Vulvodynia is a complex, multifactorial and difficult to diagnose syndrome that affects approximately 16% of the female population (Harlow et al., 2014). Affected women highlight the presence of vulvar discomfort often described as burning / pain that occurs in the absence of relevant observable causes. Over time, different of definitions have been attributed to this syndrome due to the difficul-ties encountered by the scientific community in understanding the true nature of the pathology. At present, the definition given by the Consensus Terminology and Classification of Persistent Vulvar Pain and Vulvodynia, in April 2015, seems to be the most valid. It defines vulvodynia as "vulvar pain lasting at least three months with no clear identifiable cause but which may have potential associated factors. Among them are mentioned various neurological, inflammatory, genetic, muscular and psychological factors that can coexist and overlap in the same patient, play-ing a fundamental role in the pain experience (Bornstein et al., 2016). Although numerous advances have been made in the study of this syndrome, there are still problems related to its etiology, which can further hinder the diagnostic and therapeutic process. In fact, the role played by psychological factors in the development and maintenance of vulvodynia is not yet fully understood. One wonders if the psychic factors present in these women are triggers or if they play an important role only in maintaining the syndrome. What is known for sure is that vulvodynia produces a significant negative impact on the quality of life of these women both on a sexual, that psychic and relational level. In fact, there are many women who present catastrophic thoughts in reference to their painful condition, fear of pain with consequent dysfunctional behaviors aimed at avoiding any sexual activity and hypervigilance understood as a continuous monitoring of genital sensations (Alappattu et al., 2017; Boerner, Rosen, 2015). Furthermore, these are often wom-en who may question their sense of femininity (Mallie, Bergeron e Lambert, 2014) and develop a negative attribution style due to repeated sexual experiences that do not meet expected expectations. It follows that the negative meaning in refer-ence to one’s sexual life, generated by the painful experience, could cause a strong distress in the couple and favor the onset of anxious and depressive states present in each member of the relationship (Paquet et al., 2018). What has been said makes reflect on the importance in considering vulvodynia through a bio-psycho-social perspective that takes into account the interaction between the various biological, psychological and social factors capable of simultaneously increasing the development and maintenance of this syndrome. Therefore, are the evaluation of personal and relational experiences linked to the sexual symptom that these wom-en exhibit is also of fundamental importance (Tripodi et al., 2016). The target of this study is to explore the sexual, emotional and psychopathological functioning of women with vulvodynia, comparing them with women without genito-pelvic diseases. The study was conducted on 69 women who completed a socio-demographic questionnaire, the Female Sexual Function Index (FSFI), the Symp-tom Checklist -90- Revised (SCL-90-R), the Positive and Negative Affect Schedule (PANAS) and the Short Form McGill Questionnaire (SF-MGQ). The results suggest the presence of a reduced sexual functioning (greater pain and reduced lubrica-tion) in women affected by vulvodynia; a higher level of mental distress (especial-ly in severity: obsessiveness-compulsiveness, psychoticism and depression) and a more negative affectivity than in the control group. Future investigations could contribute to a better understanding of the impact this syndrome produces on the sexual wellness and quality of life of women who are affected by it, directing specialists towards forms of multidisciplinary intervention, which according to the bio-psycho-social model, might be more appropriate and effective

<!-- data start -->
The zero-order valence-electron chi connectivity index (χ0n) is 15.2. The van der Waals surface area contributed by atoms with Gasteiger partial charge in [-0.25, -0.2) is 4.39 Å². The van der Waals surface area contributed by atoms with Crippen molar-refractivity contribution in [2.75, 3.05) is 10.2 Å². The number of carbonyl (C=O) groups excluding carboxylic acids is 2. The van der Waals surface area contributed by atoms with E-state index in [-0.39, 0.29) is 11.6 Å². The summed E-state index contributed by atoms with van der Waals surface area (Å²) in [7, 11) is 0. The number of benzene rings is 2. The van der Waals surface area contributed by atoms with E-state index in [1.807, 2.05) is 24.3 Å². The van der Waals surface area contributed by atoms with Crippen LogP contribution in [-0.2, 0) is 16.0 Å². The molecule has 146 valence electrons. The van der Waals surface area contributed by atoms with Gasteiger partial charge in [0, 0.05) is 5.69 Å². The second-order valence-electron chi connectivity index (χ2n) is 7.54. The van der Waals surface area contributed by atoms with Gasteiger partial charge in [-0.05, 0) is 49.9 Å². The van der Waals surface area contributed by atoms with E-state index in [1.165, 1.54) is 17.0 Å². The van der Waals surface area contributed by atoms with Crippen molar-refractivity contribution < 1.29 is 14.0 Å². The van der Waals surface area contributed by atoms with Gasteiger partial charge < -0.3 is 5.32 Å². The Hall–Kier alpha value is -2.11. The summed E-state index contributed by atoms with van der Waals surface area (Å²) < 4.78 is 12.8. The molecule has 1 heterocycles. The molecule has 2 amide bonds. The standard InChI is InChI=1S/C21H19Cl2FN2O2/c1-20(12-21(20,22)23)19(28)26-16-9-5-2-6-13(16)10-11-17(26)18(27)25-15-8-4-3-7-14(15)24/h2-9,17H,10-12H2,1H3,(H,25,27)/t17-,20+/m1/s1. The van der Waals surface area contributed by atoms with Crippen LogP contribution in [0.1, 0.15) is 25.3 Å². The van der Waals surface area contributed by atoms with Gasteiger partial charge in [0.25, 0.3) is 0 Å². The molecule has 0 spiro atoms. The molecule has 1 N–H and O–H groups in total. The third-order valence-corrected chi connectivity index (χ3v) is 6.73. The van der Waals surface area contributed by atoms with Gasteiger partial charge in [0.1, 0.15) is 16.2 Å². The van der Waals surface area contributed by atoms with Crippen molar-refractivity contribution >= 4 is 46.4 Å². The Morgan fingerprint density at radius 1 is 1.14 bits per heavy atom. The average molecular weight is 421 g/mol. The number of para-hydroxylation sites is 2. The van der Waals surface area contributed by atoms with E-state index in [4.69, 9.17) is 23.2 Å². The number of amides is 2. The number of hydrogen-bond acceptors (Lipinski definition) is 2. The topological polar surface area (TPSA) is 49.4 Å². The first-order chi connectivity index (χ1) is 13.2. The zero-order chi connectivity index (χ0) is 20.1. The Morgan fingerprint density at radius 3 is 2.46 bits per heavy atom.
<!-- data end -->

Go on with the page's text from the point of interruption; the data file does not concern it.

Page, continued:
Keywords: Vulvodynia, genital pain, sexual functioning, psychopathological func-tioning, emotional aspects, biopsychosocial model.